What estimate does this linear model give for the mean daily high temperature of a city 0 miles north of Houston (that is, for a city which is exactly as far north as Houston)? °F

Notice that the estimate for a city which is exactly as far north as Houston is the same as the $T$-intercept of the linear model. This will be true for any linear model of temperature in terms of distance: if the model is of the form $T=md_\N + b$, it predicts that a city with $d_\N=0$ will have temperature $b$.

The slope $m$ of a model $T=md_\N + b$ tells you how much the temperature $T$ changes when the distance north $d_\N$ increases by 1 mile. For example, the best fit linear model for these 50 cities has a slope of $-0.0225$. So it predicts that, for every mile you go north, the temperature will change by $-0.0225$ °F (that is, decrease by 0.0225 °F).

 The city of Detroit, Michigan is 165 miles north of the city of Columbus, Ohio. How many degrees Fahrenheit colder than Columbus does this model predict that Detroit will be? Round to one decimal place. °F

In general:

For a linear model of the form $y=mx+b$, $b$ is the model’s estimate for $y$ when $x=0$, and the slope $m$ equals the change in the estimated $y$ when $x$ increases by 1.

## Correlation coefficient

City$d_\N$$d_\E$$T$

The scatter plot to the left now shows the distance east of Houston ($d_\E$) and temperature ($T$) of each of the 50 largest cities in the United States. (For cities which are west of Houston, $d_\E$ is negative. By “distance east of Houston” we mean the distance you would travel east from Houston, before traveling north or south to reach the city.) The best fit linear model for this data is also graphed.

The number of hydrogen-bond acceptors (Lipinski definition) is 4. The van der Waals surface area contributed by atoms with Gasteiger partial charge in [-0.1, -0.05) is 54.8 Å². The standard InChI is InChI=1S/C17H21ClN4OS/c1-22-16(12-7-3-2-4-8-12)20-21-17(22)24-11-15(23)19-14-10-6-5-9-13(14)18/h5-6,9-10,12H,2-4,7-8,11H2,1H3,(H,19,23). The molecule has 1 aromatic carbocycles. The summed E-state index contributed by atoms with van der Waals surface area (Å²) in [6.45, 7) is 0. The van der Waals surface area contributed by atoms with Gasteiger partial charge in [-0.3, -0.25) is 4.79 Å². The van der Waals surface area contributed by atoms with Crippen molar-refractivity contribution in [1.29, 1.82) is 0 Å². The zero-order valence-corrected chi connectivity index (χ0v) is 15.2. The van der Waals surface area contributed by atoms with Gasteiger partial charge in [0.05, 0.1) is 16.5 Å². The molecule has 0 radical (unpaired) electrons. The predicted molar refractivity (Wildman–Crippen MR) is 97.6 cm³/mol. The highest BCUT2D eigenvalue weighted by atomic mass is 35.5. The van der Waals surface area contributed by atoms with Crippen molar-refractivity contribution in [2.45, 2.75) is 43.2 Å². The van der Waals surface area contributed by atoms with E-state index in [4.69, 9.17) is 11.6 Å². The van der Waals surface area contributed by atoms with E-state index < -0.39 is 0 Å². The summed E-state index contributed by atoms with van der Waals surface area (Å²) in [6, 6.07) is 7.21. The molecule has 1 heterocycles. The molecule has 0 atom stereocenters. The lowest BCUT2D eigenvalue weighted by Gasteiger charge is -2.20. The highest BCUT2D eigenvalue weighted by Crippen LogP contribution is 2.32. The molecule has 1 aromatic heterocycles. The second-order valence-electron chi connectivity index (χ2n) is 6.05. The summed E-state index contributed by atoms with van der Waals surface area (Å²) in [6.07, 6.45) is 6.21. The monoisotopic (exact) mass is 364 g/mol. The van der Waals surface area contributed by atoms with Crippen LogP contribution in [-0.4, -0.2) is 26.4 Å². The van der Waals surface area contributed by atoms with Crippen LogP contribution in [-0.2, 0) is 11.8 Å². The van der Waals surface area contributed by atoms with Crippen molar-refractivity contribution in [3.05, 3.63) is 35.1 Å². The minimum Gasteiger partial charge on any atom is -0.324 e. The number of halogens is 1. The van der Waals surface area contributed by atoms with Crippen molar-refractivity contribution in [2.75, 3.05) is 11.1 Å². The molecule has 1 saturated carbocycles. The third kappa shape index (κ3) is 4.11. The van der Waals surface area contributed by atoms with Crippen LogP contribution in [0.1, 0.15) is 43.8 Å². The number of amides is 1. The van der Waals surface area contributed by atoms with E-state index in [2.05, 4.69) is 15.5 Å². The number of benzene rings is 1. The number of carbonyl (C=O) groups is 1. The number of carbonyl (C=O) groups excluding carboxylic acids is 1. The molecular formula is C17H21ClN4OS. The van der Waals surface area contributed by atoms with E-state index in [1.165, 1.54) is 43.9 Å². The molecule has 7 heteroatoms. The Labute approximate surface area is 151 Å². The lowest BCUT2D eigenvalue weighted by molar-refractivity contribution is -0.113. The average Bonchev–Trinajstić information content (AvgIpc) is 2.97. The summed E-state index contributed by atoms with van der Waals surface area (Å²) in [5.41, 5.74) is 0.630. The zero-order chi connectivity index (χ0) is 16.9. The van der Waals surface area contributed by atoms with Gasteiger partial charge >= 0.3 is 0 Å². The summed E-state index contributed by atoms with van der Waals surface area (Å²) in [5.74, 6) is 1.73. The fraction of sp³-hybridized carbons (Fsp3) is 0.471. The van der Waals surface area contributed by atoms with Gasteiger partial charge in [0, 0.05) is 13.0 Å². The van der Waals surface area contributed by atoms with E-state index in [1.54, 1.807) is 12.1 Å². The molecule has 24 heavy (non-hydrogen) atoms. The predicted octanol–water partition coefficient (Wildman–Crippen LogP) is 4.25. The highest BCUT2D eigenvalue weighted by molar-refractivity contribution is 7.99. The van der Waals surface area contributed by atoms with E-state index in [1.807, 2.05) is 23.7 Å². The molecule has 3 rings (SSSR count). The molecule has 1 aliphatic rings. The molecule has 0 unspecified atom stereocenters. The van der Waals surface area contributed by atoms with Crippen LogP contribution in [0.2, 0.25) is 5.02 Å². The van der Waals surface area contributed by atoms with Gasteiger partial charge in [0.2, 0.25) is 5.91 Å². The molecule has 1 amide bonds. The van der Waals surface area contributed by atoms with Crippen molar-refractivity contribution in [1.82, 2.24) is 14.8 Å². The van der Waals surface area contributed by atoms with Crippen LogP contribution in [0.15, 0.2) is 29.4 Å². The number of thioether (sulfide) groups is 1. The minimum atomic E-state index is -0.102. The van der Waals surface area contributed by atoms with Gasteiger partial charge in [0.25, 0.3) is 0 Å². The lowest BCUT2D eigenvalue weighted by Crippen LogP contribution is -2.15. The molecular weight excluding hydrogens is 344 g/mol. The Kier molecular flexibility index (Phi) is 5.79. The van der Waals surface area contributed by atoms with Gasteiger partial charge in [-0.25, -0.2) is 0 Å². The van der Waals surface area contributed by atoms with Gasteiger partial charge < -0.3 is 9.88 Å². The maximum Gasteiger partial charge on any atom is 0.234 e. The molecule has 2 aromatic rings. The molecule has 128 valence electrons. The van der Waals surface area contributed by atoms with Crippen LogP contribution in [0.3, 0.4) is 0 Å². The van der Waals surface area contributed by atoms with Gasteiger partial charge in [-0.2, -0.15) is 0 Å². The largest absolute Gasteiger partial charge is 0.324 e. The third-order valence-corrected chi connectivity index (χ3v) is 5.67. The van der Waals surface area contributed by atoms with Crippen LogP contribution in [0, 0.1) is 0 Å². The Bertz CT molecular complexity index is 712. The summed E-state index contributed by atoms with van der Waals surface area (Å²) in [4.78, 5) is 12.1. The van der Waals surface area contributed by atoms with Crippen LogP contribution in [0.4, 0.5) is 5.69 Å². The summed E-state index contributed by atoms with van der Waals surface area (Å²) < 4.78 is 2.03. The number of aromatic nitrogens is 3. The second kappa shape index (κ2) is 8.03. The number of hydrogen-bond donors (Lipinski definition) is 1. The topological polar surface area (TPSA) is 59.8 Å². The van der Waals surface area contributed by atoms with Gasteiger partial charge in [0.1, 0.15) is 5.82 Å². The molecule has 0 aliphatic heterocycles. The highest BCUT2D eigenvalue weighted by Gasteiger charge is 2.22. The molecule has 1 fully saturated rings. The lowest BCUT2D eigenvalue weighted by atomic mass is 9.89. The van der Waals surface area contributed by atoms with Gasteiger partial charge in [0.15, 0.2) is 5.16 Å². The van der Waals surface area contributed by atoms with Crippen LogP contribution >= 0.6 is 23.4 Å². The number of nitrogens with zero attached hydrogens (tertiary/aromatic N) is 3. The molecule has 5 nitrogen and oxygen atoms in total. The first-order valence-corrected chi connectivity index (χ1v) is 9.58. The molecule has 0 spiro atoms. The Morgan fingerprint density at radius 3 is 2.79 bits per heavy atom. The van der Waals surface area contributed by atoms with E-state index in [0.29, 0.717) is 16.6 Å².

Does this best fit linear model give accurate estimates for the temperatures of most of the cities?
 Is there a strong relationship between $T$ and $d_\E$? That is, if all you knew about a city was how far east of Houston it was, would that tell you very much about how warm that city was?

You’ve seen that a city’s temperature $T$ is strongly related to $d_\N$, and not so strongly related to $d_\E$. We would like to have a number which measures how much two quantities relate to each other, or correlate, by measuring how accurate their best fit linear model is.

 The standard deviation of the 50 temperatures is roughly $8.047$. What is the root-mean-square error of the best fit linear model for $T$ in terms of $d_\E$? (The root-mean-square error is the number shown after the $±$ symbol to the right of the grid. If you’ve slid the sliders, click the Next Question button above to see the best fit linear model again.)
 Click to see the scatter plot of $d_\N$ and $T$ again, along with its best fit linear model. What is the root-mean-square error of this linear model?

Notice that for both $d_\E$ and $d_\N$, the root-mean-square error of the best fit linear model is smaller than the standard deviation of temperature (8.047).